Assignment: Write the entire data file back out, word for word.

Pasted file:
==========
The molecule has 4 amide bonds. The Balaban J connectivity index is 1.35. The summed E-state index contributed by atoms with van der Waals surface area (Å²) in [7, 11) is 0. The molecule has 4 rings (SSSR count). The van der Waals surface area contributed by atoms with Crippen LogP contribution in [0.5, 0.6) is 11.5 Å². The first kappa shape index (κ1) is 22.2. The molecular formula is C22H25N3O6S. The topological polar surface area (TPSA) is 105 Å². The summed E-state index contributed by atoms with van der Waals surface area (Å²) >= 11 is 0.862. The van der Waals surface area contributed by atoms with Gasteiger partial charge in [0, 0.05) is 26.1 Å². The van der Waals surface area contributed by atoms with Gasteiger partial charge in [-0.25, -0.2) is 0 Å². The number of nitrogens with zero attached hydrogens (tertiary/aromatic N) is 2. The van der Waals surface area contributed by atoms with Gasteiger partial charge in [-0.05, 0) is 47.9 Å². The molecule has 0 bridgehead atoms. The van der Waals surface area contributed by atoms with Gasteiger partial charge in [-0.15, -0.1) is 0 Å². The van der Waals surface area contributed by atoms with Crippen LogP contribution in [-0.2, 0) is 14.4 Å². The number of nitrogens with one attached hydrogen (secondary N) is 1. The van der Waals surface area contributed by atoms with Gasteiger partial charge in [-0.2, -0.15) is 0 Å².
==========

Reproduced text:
The molecule has 4 amide bonds. The Balaban J connectivity index is 1.35. The summed E-state index contributed by atoms with van der Waals surface area (Å²) in [7, 11) is 0. The molecule has 4 rings (SSSR count). The van der Waals surface area contributed by atoms with Crippen LogP contribution in [0.5, 0.6) is 11.5 Å². The first kappa shape index (κ1) is 22.2. The molecular formula is C22H25N3O6S. The topological polar surface area (TPSA) is 105 Å². The summed E-state index contributed by atoms with van der Waals surface area (Å²) >= 11 is 0.862. The van der Waals surface area contributed by atoms with Gasteiger partial charge in [0, 0.05) is 26.1 Å². The van der Waals surface area contributed by atoms with Gasteiger partial charge in [-0.25, -0.2) is 0 Å². The number of nitrogens with zero attached hydrogens (tertiary/aromatic N) is 2. The van der Waals surface area contributed by atoms with Gasteiger partial charge in [-0.05, 0) is 47.9 Å². The molecule has 0 bridgehead atoms. The van der Waals surface area contributed by atoms with Gasteiger partial charge in [-0.15, -0.1) is 0 Å². The van der Waals surface area contributed by atoms with Crippen LogP contribution in [-0.2, 0) is 14.4 Å². The number of nitrogens with one attached hydrogen (secondary N) is 1. The van der Waals surface area contributed by atoms with Gasteiger partial charge in [-0.2, -0.15) is 0 Å².